You’ll find plenty of information on this page covering Periodontitis. Need more help or interested in scheduling an appointment? Stop in our Park Ridge office or give us a call to discuss.
Your Gum Health
Over time and even with the best care, the surface of your teeth will accumulate residue which you may find a challenge to get rid of entirely. This residue is often referred to as plaque and when it remains on the teeth it hardens and forms calculus (tartar) which is a rough, porous substance. If left untreated, it could result in dental problems, particularly to the gumline.
The bacterial toxins in the build up on and under your gums can begin to break down the bone, as well as the connective tissues which are holding the teeth in place. Tartar is not easily cleaned by brushing and flossing the teeth. This is why it is so important to see your dentist for regular cleanings and exams and to follow good oral hygiene regimen at home.
You may also be facing a situation where there is inflammation around the tooth. When plaque and calculus are not properly removed, they could lead to the inflammation of the gums. This condition is called periodontitis. With this condition, “pockets” occur. These pockets are spaces which are formed once the gums have pulled away from the teeth.
Some of the symptoms that you are likely to experience once this occurs include:
- Bleeding of the gums when you try to brush or when you eat certain foods
- Teeth that are loose and shaking
- Bad breath that does not go away
- Gums that seem to be receding, or teeth that appear longer
When diagnosed with periodontal disease treatment called Scaling or root planing is recommended. This involves thorough cleaning of the root surface of the tooth. In this process, deep periodontal pockets will have their plaque cleaned out. Bacterial toxins are also removed as the tooth roots are smoothed which results in improved periodontal health.
Evaluation of Scaling and Root Planing
Once scaling and root planing or periodontal therapy has been done, there will be some time spent healing, following which the success of the procedure shall be assessed. The periodontal therapy is not the end result, rather, it is the first step towards achieving periodontal health. Following this therapy, there will me some maintenance required to ensure that proper health is sustained.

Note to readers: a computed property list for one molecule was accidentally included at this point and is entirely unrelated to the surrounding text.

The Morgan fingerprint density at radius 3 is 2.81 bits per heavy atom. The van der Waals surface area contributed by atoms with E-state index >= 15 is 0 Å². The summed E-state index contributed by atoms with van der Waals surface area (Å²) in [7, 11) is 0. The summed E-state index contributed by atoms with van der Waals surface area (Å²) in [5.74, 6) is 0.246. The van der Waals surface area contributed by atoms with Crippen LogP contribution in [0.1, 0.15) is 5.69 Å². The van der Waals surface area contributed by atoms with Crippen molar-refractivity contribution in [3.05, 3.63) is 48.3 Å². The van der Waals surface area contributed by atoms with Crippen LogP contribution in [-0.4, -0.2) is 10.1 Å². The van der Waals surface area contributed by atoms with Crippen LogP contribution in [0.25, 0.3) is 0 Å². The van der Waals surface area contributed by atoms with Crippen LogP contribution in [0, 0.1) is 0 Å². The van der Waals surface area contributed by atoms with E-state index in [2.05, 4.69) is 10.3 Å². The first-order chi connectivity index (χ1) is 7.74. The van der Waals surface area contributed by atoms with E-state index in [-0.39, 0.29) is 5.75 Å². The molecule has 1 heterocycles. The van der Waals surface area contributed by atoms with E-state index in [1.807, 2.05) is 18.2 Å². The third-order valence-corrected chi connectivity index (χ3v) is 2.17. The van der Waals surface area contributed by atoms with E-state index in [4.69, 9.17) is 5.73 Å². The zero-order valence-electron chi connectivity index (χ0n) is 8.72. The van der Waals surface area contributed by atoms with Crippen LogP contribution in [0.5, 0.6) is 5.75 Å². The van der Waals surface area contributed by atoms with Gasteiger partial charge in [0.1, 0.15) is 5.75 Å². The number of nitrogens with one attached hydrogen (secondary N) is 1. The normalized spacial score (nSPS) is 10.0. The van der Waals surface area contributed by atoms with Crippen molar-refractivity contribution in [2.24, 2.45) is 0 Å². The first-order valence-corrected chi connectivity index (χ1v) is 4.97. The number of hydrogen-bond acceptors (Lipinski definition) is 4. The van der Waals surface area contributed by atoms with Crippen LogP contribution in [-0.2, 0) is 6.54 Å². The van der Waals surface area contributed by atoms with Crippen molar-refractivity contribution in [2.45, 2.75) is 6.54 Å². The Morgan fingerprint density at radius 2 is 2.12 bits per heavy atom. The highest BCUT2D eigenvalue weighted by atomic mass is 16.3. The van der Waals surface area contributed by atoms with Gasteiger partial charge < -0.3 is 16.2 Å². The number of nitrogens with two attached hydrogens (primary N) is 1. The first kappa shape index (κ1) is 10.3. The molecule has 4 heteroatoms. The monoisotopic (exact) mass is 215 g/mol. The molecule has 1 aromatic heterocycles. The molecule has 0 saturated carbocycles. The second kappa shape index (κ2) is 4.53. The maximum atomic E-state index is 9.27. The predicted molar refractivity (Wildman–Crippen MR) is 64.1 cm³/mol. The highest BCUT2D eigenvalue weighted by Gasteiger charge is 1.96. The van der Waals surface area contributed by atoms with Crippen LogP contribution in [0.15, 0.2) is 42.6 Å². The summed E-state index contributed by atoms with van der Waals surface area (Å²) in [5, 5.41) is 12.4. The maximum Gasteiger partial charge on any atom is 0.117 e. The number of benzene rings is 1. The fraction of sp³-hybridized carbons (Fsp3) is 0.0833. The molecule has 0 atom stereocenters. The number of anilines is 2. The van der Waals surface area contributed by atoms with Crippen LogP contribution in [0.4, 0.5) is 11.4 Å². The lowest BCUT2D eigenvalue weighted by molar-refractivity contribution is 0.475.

There are cases where following periodontal therapy, and before maintenance can commence, further treatment is required. This is most likely to occur if there are pockets that have formed and have not healed the proper amount even with the best in office and at home care. This may result in seeing a specialist called a periodontist for further treatment.
Maintenance Following Periodontal Treatment
Following periodontal therapy, you will need specialized care for periodontal maintenance. This is because every patient requires a customized program to maintain periodontal health once it has been improved. In order to prevent the disease from occurring again, you may require to have treatments more than the traditional six-month cleanings. This means seeing your dentist 3-4 times a year for cleanings, instead of just 1 or 2. With a qualified dentist and hygienist at hand, your infection will remain under control. Periodontal disease is chronic, so if the right maintenance is not undertaken, there is increased possibility that it will recur.